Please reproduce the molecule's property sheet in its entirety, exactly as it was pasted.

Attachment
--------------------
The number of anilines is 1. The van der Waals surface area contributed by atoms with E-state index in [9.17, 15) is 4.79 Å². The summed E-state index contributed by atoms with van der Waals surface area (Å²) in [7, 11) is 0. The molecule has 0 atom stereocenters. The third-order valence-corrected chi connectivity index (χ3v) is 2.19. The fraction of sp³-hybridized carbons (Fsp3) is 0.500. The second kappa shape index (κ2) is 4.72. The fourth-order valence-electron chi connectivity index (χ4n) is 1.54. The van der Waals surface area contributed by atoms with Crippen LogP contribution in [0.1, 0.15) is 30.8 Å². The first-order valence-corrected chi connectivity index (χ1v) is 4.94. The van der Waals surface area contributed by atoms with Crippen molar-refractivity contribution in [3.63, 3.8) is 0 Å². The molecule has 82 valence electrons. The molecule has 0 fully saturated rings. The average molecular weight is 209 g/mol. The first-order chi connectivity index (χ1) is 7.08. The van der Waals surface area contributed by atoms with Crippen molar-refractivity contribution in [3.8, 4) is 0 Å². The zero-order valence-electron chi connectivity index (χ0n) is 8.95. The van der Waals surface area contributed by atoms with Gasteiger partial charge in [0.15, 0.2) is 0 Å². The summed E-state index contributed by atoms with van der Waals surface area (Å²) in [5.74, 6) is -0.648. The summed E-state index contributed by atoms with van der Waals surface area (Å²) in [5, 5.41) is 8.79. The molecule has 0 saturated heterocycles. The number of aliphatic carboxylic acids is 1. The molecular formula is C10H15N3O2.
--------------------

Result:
The number of anilines is 1. The van der Waals surface area contributed by atoms with E-state index in [9.17, 15) is 4.79 Å². The summed E-state index contributed by atoms with van der Waals surface area (Å²) in [7, 11) is 0. The molecule has 0 atom stereocenters. The third-order valence-corrected chi connectivity index (χ3v) is 2.19. The fraction of sp³-hybridized carbons (Fsp3) is 0.500. The second kappa shape index (κ2) is 4.72. The fourth-order valence-electron chi connectivity index (χ4n) is 1.54. The van der Waals surface area contributed by atoms with Crippen LogP contribution in [0.1, 0.15) is 30.8 Å². The first-order valence-corrected chi connectivity index (χ1v) is 4.94. The van der Waals surface area contributed by atoms with Crippen molar-refractivity contribution in [3.63, 3.8) is 0 Å². The molecule has 82 valence electrons. The molecule has 0 fully saturated rings. The average molecular weight is 209 g/mol. The first-order chi connectivity index (χ1) is 7.08. The van der Waals surface area contributed by atoms with Crippen molar-refractivity contribution in [3.8, 4) is 0 Å². The zero-order valence-electron chi connectivity index (χ0n) is 8.95. The van der Waals surface area contributed by atoms with Gasteiger partial charge in [0.15, 0.2) is 0 Å². The summed E-state index contributed by atoms with van der Waals surface area (Å²) in [5.74, 6) is -0.648. The summed E-state index contributed by atoms with van der Waals surface area (Å²) in [5, 5.41) is 8.79. The molecule has 0 saturated heterocycles. The number of aliphatic carboxylic acids is 1. The molecular formula is C10H15N3O2.